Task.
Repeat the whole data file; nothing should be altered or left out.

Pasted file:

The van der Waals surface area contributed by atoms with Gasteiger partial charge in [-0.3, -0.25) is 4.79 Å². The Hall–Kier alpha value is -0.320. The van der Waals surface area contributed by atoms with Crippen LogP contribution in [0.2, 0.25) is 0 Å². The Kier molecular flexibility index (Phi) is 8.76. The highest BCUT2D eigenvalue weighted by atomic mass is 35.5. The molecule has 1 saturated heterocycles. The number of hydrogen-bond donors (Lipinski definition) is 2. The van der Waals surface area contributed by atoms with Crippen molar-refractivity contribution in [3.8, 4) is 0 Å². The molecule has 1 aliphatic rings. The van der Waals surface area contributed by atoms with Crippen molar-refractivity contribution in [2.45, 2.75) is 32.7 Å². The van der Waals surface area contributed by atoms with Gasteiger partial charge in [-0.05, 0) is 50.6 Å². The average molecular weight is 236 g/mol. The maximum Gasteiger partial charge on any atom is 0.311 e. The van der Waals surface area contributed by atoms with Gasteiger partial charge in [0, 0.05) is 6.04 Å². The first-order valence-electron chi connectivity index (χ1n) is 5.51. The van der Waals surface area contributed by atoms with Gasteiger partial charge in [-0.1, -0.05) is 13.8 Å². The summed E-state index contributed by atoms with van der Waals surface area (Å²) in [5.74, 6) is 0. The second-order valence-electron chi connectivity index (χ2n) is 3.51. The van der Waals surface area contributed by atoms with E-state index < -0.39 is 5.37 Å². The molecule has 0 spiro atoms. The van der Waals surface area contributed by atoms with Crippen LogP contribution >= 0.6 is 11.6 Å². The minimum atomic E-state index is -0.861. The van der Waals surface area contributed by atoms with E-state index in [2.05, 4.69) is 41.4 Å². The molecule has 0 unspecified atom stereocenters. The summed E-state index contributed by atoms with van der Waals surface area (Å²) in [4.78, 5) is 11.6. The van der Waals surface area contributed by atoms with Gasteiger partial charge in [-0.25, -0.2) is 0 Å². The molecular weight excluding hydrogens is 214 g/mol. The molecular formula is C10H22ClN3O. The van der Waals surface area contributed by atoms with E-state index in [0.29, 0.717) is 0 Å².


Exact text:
The van der Waals surface area contributed by atoms with Gasteiger partial charge in [-0.3, -0.25) is 4.79 Å². The Hall–Kier alpha value is -0.320. The van der Waals surface area contributed by atoms with Crippen LogP contribution in [0.2, 0.25) is 0 Å². The Kier molecular flexibility index (Phi) is 8.76. The highest BCUT2D eigenvalue weighted by atomic mass is 35.5. The molecule has 1 saturated heterocycles. The number of hydrogen-bond donors (Lipinski definition) is 2. The van der Waals surface area contributed by atoms with Crippen molar-refractivity contribution in [3.8, 4) is 0 Å². The molecule has 1 aliphatic rings. The van der Waals surface area contributed by atoms with Crippen molar-refractivity contribution in [2.45, 2.75) is 32.7 Å². The van der Waals surface area contributed by atoms with Gasteiger partial charge in [-0.05, 0) is 50.6 Å². The average molecular weight is 236 g/mol. The maximum Gasteiger partial charge on any atom is 0.311 e. The van der Waals surface area contributed by atoms with Gasteiger partial charge in [0, 0.05) is 6.04 Å². The first-order valence-electron chi connectivity index (χ1n) is 5.51. The van der Waals surface area contributed by atoms with Gasteiger partial charge in [-0.1, -0.05) is 13.8 Å². The summed E-state index contributed by atoms with van der Waals surface area (Å²) in [5.74, 6) is 0. The second-order valence-electron chi connectivity index (χ2n) is 3.51. The van der Waals surface area contributed by atoms with E-state index < -0.39 is 5.37 Å². The molecule has 0 spiro atoms. The van der Waals surface area contributed by atoms with Crippen LogP contribution >= 0.6 is 11.6 Å². The minimum atomic E-state index is -0.861. The van der Waals surface area contributed by atoms with E-state index in [2.05, 4.69) is 41.4 Å². The molecule has 0 unspecified atom stereocenters. The summed E-state index contributed by atoms with van der Waals surface area (Å²) in [4.78, 5) is 11.6. The van der Waals surface area contributed by atoms with Gasteiger partial charge in [-0.25, -0.2) is 0 Å². The molecular weight excluding hydrogens is 214 g/mol. The molecular formula is C10H22ClN3O. The van der Waals surface area contributed by atoms with E-state index in [0.29, 0.717) is 0 Å².